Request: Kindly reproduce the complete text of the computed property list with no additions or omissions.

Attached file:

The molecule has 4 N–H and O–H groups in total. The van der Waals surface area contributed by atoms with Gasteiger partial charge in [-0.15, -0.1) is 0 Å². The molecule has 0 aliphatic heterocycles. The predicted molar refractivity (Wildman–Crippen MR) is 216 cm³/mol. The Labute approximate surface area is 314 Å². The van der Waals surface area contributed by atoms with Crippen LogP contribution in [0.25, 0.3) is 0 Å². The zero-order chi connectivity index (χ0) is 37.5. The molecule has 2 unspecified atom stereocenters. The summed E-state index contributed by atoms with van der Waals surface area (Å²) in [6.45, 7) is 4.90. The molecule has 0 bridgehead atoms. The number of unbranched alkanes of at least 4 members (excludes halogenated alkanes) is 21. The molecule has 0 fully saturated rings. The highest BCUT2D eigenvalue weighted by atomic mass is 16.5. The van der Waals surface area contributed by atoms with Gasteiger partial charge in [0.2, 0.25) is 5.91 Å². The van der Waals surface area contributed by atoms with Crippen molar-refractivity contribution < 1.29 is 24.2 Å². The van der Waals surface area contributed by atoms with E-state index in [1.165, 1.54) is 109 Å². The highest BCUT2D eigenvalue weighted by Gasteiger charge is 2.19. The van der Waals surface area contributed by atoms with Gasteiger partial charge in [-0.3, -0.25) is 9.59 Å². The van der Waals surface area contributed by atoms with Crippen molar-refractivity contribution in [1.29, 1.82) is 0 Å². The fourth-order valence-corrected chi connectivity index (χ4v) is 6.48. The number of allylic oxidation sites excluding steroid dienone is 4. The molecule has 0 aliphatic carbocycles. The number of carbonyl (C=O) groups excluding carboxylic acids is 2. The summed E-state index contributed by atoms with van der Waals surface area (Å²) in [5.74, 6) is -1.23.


The molecule has 4 N–H and O–H groups in total. The van der Waals surface area contributed by atoms with Gasteiger partial charge in [-0.15, -0.1) is 0 Å². The molecule has 0 aliphatic heterocycles. The predicted molar refractivity (Wildman–Crippen MR) is 216 cm³/mol. The Labute approximate surface area is 314 Å². The van der Waals surface area contributed by atoms with Crippen LogP contribution in [0.25, 0.3) is 0 Å². The zero-order chi connectivity index (χ0) is 37.5. The molecule has 2 unspecified atom stereocenters. The summed E-state index contributed by atoms with van der Waals surface area (Å²) in [6.45, 7) is 4.90. The molecule has 0 bridgehead atoms. The number of unbranched alkanes of at least 4 members (excludes halogenated alkanes) is 21. The molecule has 0 fully saturated rings. The highest BCUT2D eigenvalue weighted by atomic mass is 16.5. The van der Waals surface area contributed by atoms with Gasteiger partial charge in [0.2, 0.25) is 5.91 Å². The van der Waals surface area contributed by atoms with Crippen molar-refractivity contribution < 1.29 is 24.2 Å². The van der Waals surface area contributed by atoms with E-state index in [1.165, 1.54) is 109 Å². The highest BCUT2D eigenvalue weighted by Gasteiger charge is 2.19. The van der Waals surface area contributed by atoms with Gasteiger partial charge in [-0.3, -0.25) is 9.59 Å². The van der Waals surface area contributed by atoms with Crippen molar-refractivity contribution in [1.29, 1.82) is 0 Å². The fourth-order valence-corrected chi connectivity index (χ4v) is 6.48. The number of allylic oxidation sites excluding steroid dienone is 4. The molecule has 0 aliphatic carbocycles. The number of carbonyl (C=O) groups excluding carboxylic acids is 2. The summed E-state index contributed by atoms with van der Waals surface area (Å²) in [5.74, 6) is -1.23.